Hillsides offering beautiful views and waters with therapeutic properties: these are the most characteristic elements of an area once called Castrum ad Aquas, today Casciana Terme. These areas were inhabited beginning with the Etruscans (as demonstrated by recent excavations in Parlascio and Colle Montanino) but detailed information can be found starting with the 9th century attesting the existence of a parish church. There are various other later documents on the benefits of these thermal waters, apparently a common thread through the centuries, up to the present day. It is said that the first to realize the benefits of the waters of Casciana was Matilde di Canossa, who saw an oldand sick blackbird regain its strength after daily dives in “steaming water”. Since then the blackbird has been a symbol for the baths, still particularly appreciated today for cardiovascular therapy and motor rehabilitation.
Numerous small villages litter the hills around Casciana Terme.
In 2014 the “diffuse” municipality Casciana Terme Lari was established.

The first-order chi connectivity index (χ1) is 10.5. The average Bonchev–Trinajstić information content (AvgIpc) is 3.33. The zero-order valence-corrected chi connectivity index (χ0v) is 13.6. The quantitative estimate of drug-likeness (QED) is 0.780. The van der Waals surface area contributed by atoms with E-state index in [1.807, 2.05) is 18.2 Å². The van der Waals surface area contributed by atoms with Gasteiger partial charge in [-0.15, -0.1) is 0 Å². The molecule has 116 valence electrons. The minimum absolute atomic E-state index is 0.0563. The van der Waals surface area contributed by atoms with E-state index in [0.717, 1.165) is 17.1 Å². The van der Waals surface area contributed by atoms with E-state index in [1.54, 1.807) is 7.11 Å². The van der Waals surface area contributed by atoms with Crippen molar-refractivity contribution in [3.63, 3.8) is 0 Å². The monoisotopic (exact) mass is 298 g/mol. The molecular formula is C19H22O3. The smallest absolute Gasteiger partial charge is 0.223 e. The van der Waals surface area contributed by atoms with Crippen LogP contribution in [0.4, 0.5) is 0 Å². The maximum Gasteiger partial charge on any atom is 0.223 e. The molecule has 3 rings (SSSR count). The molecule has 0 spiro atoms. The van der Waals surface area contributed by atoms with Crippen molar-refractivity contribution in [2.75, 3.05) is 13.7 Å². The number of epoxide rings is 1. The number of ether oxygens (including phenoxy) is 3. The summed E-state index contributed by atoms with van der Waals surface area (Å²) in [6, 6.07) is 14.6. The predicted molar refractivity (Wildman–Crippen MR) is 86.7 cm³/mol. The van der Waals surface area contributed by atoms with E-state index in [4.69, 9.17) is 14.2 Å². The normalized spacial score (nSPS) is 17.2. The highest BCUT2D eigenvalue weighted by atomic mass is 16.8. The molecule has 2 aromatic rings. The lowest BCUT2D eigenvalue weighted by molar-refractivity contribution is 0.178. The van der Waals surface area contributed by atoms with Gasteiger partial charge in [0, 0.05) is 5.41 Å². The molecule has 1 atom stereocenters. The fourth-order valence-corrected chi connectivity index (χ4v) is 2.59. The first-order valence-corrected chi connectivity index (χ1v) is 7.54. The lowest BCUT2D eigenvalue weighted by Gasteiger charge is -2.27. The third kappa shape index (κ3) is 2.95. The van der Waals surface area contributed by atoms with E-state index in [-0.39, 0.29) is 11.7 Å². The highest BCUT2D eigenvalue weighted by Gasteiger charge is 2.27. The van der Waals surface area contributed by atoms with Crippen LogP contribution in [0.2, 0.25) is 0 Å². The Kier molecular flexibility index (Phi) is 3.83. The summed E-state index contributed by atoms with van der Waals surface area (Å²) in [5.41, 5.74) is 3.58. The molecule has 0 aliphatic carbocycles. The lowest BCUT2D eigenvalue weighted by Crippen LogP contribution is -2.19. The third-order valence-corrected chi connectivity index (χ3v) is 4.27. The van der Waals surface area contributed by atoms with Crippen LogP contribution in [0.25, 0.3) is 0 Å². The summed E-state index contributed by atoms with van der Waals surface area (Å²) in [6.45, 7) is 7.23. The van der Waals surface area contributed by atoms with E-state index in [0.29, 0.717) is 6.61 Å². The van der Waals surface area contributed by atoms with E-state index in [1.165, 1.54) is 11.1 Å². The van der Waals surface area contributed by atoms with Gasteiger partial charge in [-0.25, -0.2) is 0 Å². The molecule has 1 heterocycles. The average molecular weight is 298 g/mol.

Like many other villages in the Pisan countryside, Lari had a very lively history during the Middle Ages, because it was fought over for its strategic position. It belonged first to the Pisa then to Florence, under the control of the Vicars, who built an imposing Castle also used as a prison and a torture place. Until 1848 the vicars used the castle to host important Tuscan politicians from Medici and Lorraine families. Today the Castle houses the Filippo Baldinucci museum, which contains Etruscan, Roman, Medieval and Renaissance finds.
Lari is surrounded by trails spreading into the countryside to approach charming cozy villages such as Usigliano, or to climb the roads leading to Casciana Alta, with a Romanesque church of San Martino and the Oratory of the Madonna della Cava. In the hamlet of Parlascio there are some 15th-century frescoes depicting the saints, the image of the Holy Face and a Nursing Madonna.